Search radio buttons
I’ve been looking at search logs again to see what impact placing Keyword, Author and Title radio buttons beneath our One stop search box on the home page of the library website has on user search behaviour. (One stop search is the name we’ve given to EBSCO Discovery Search).
The search terms listed in the log file allow us to see the search terms entered in the box and identify whether the Title or Author radio button options were chosen. For the sample file 12% of the searches were title (TI+) and 10% were author (AU+). This leaves a large majority of 78% that just left the default setting of Keyword for their search.
There is at least one example where a keyword search for what is likely to be an author’s name is followed up by an author search for that name. Even though it isn’t a particularly common name you get very different search results from One stop search so that implies to me that there is some real value in having the radio buttons present.
Amongst the search terms are a couple of examples of things where we need to think about how we could best help the user. There are a couple of examples of university course codes, one of which is looking for a specific unit in the course. It’s difficult to know what would be of most help here. It probably isn’t useful for them to see that we might have a copy of the course book in the library here. Are they on that course? Might they want a link to that course? or are they looking for resources relevant to that course/unit?, so show them a list of relevant resources from a reading/resource list.
The other area is where the user looks to be trying to find a database or journal rather than an article. Using the title radio button seems to be a definite advantage in getting the title shown fairly prominently in the results but it can still be a bit hit and miss, particularly for titles that aren’t particularly unique.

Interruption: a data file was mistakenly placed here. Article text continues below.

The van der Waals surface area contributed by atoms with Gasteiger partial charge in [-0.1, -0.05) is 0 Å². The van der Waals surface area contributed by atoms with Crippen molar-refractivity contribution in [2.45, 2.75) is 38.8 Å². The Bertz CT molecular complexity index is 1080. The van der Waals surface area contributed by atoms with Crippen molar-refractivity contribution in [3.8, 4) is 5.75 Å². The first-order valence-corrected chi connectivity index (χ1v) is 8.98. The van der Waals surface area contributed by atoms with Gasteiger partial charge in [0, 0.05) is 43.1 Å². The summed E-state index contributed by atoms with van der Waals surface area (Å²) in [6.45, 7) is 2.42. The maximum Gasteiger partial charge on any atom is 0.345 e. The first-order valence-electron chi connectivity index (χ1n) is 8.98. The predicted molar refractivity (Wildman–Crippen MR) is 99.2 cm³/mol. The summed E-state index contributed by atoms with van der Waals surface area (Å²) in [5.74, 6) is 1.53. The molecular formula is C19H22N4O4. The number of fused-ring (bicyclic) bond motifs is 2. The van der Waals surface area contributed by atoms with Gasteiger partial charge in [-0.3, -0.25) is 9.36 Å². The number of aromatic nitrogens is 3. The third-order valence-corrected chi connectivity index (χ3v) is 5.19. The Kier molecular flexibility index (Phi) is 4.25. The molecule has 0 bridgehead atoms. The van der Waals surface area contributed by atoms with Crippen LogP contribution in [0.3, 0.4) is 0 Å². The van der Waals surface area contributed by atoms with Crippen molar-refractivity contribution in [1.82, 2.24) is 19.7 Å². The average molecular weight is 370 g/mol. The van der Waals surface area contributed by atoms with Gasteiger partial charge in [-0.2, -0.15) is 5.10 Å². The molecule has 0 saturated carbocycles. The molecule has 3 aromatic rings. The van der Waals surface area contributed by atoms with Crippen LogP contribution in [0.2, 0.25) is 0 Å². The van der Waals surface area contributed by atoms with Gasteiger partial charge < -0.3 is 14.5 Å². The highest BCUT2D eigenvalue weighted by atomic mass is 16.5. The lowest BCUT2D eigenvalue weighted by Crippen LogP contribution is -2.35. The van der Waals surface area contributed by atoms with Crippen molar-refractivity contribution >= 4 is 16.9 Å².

This time I’ve tried a different tool to look at analysing the text for the search terms. There have been changes to the TAPoRware text analysis tool that I blogged about a while ago and there are some new beta tools such as Voyant tools and particularly Cirrus. This text analysis tool includes a word cloud tool, used for the picture at the top of this blog post. It includes an optional (and editable) stop words list to remove them from the word cloud. There are also a range of tools such as analysing the frequency of words in the text. To access the tools you click through the words in the word cloud which is a neat approach. It looks like a nice and useful set of tools. Information about the tools can be found at http://hermeneuti.ca/